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Thread: Woods to Work with... The blackisted? and the best?

  1. #1
    Senior Member
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    Dec 2012
    San Francisco Bay Area

    Woods to Work with... The blackisted? and the best?

    Ever walk into a grocery store and come out with some obscure ingredient just to see what you can do with it? or because you wondered what it's like to work with in the kitchen?
    I do that all the time..... and I'm guilty of the same when it comes to grabbing a block of wood for a handle or a project if it catches my eye. Sometimes I find something and become a fan. Others.... it's future firewood. I've tested a bunch and have some loves and hates.

    Dave posted a rant (well deserved) about the frustrations of Redwood for handles in his sub forum a few days ago and it got me thinking. Among all who make handles or sayas or whatever, from the one now and again makers to the pros, we've probably got a large pool of info about different materials.

    Didn't want to hijack his thread, but seemed like it might be a good idea to create a new one to see if we can't collectively build up a sticky worthy list of quick info on materials to have as a reference. Know any material can turn out a good result or a horrid one in any single case but speaking in broad strokes from past experiences....what do you love or hate to work with...... The Love it or stay far far away materials list...... Thoughts?

    Case in point...

    Redwood. run and don't look back. High Frustration. Sands erratically and unpredictably. Tricky to get good finish. Dust not a friend.

    African Blackwood. Love, occasional hate. Great look. Great finish. Hard on tools....potentially brittle. Slow to work. Beware the weight when making handles

    Cocobolo. Allergy sufferers run away fast. Hold your breath. Caution. Caution Caution. (But it does look great)

    Black and White Ebony. Heartbreaker to heavenly. The look is awesome but brittle and breakable while being worked. All ebonies a potential cautionary tale for handles.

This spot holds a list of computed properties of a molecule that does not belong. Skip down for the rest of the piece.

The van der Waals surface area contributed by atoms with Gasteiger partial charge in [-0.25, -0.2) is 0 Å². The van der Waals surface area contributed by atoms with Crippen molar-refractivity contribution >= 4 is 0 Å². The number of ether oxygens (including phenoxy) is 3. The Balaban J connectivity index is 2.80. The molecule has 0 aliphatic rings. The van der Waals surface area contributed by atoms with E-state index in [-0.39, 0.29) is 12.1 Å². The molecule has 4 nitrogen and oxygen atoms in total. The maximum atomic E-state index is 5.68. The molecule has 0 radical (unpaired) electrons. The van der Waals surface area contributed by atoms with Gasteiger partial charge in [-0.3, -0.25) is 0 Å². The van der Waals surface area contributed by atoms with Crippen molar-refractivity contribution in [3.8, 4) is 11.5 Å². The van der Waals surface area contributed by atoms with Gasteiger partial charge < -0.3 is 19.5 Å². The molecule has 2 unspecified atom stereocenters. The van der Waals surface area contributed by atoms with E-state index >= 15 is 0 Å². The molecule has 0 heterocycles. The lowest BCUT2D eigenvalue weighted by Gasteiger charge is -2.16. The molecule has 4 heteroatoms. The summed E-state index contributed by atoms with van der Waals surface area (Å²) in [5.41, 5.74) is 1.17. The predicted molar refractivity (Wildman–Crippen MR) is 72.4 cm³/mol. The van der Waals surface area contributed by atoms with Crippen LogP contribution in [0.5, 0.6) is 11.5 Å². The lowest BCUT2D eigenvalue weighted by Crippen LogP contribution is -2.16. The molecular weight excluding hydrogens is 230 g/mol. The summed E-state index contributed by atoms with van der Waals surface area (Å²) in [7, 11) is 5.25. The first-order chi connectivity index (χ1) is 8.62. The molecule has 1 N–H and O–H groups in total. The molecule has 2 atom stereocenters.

Bubinga. Thank you, I'll have another.

    Ziricote. a champ if you start with a good block.... not friendly if you have to mill down (drying cracks and checks are common)

    Mammoth Tooth...horn....woods....etc etc.....

    Anybody with thoughts on the idea of this thread or interest in adding to it ...chime in.

  2. #2
    Senior Member
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    Jul 2012
    Cairns. Australia.
    I made a couple of Saya from Cypress pine,it was nice to work with and finished beautifully.Had a terrible reaction to it,was itchy for days and had to get prescription antihistamine.

  3. #3
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    Jun 2013
    scot what are the woods in mine?

  4. #4
    mkriggen's Avatar
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    Mar 2013
    Amboyna Burl Baby! Beautiful colors and figure, works easy, and finishes beautifully?

    Be well,
    Rule #1- Don't sweat the small s%&t, rule #2- It's ALL small s%&t

  5. #5
    Das HandleMeister apicius9's Avatar
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    Feb 2011
    Ardmore, PA
    Good idea, thanks CPD!

    Redwood. Don't see it quite as negatively but it may be easier in wa handles with mostly straight surfaces. But I agree with the difficult finishing.

    Black and white ebony. 99% of the pieces I have seen had cracks. Can work but it's a PITA.

    Black hight grade ebony. Used to get instrument grade ebony from instrument maker suppliers, well seasoned. Many handles developed cracks over time. Also makes me cough and sneeze like cocobolo does for others. Will not use it anymore.